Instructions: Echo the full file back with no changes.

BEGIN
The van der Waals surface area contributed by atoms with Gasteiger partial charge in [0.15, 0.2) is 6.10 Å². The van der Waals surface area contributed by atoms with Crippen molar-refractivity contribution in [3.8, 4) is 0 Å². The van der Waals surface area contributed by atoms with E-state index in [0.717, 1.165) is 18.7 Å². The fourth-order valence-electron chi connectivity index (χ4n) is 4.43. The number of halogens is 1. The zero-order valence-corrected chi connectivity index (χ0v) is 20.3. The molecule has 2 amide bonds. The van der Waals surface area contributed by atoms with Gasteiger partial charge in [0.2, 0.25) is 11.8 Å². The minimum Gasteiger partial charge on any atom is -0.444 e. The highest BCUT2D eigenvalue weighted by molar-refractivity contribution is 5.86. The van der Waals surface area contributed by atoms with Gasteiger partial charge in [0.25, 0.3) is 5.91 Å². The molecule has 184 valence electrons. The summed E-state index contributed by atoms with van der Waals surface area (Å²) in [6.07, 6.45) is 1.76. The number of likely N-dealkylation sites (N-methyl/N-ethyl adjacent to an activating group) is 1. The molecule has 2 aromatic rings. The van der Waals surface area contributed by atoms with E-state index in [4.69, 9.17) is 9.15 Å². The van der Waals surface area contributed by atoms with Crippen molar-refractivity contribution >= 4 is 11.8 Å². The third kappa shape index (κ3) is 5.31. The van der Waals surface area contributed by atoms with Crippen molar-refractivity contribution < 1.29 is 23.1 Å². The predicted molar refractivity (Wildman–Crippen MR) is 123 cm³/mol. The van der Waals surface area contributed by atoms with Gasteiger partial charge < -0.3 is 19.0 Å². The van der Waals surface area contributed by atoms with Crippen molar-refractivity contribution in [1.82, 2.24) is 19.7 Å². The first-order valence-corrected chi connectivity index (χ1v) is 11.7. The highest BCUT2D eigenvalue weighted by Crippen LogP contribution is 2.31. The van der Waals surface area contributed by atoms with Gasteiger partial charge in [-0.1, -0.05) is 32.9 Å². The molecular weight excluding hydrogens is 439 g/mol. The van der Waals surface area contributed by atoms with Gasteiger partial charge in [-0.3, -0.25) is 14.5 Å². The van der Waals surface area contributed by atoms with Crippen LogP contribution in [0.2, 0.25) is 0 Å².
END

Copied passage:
The van der Waals surface area contributed by atoms with Gasteiger partial charge in [0.15, 0.2) is 6.10 Å². The van der Waals surface area contributed by atoms with Crippen molar-refractivity contribution in [3.8, 4) is 0 Å². The van der Waals surface area contributed by atoms with E-state index in [0.717, 1.165) is 18.7 Å². The fourth-order valence-electron chi connectivity index (χ4n) is 4.43. The number of halogens is 1. The zero-order valence-corrected chi connectivity index (χ0v) is 20.3. The molecule has 2 amide bonds. The van der Waals surface area contributed by atoms with Gasteiger partial charge in [0.2, 0.25) is 11.8 Å². The minimum Gasteiger partial charge on any atom is -0.444 e. The highest BCUT2D eigenvalue weighted by molar-refractivity contribution is 5.86. The van der Waals surface area contributed by atoms with Gasteiger partial charge in [0.25, 0.3) is 5.91 Å². The molecule has 184 valence electrons. The summed E-state index contributed by atoms with van der Waals surface area (Å²) in [6.07, 6.45) is 1.76. The number of likely N-dealkylation sites (N-methyl/N-ethyl adjacent to an activating group) is 1. The molecule has 2 aromatic rings. The van der Waals surface area contributed by atoms with E-state index in [4.69, 9.17) is 9.15 Å². The van der Waals surface area contributed by atoms with Crippen molar-refractivity contribution >= 4 is 11.8 Å². The third kappa shape index (κ3) is 5.31. The van der Waals surface area contributed by atoms with Crippen molar-refractivity contribution < 1.29 is 23.1 Å². The predicted molar refractivity (Wildman–Crippen MR) is 123 cm³/mol. The van der Waals surface area contributed by atoms with Gasteiger partial charge < -0.3 is 19.0 Å². The van der Waals surface area contributed by atoms with Crippen molar-refractivity contribution in [1.82, 2.24) is 19.7 Å². The first-order valence-corrected chi connectivity index (χ1v) is 11.7. The highest BCUT2D eigenvalue weighted by Crippen LogP contribution is 2.31. The van der Waals surface area contributed by atoms with Gasteiger partial charge in [-0.1, -0.05) is 32.9 Å². The molecular weight excluding hydrogens is 439 g/mol. The van der Waals surface area contributed by atoms with Gasteiger partial charge in [-0.3, -0.25) is 14.5 Å². The van der Waals surface area contributed by atoms with Crippen LogP contribution in [0.2, 0.25) is 0 Å².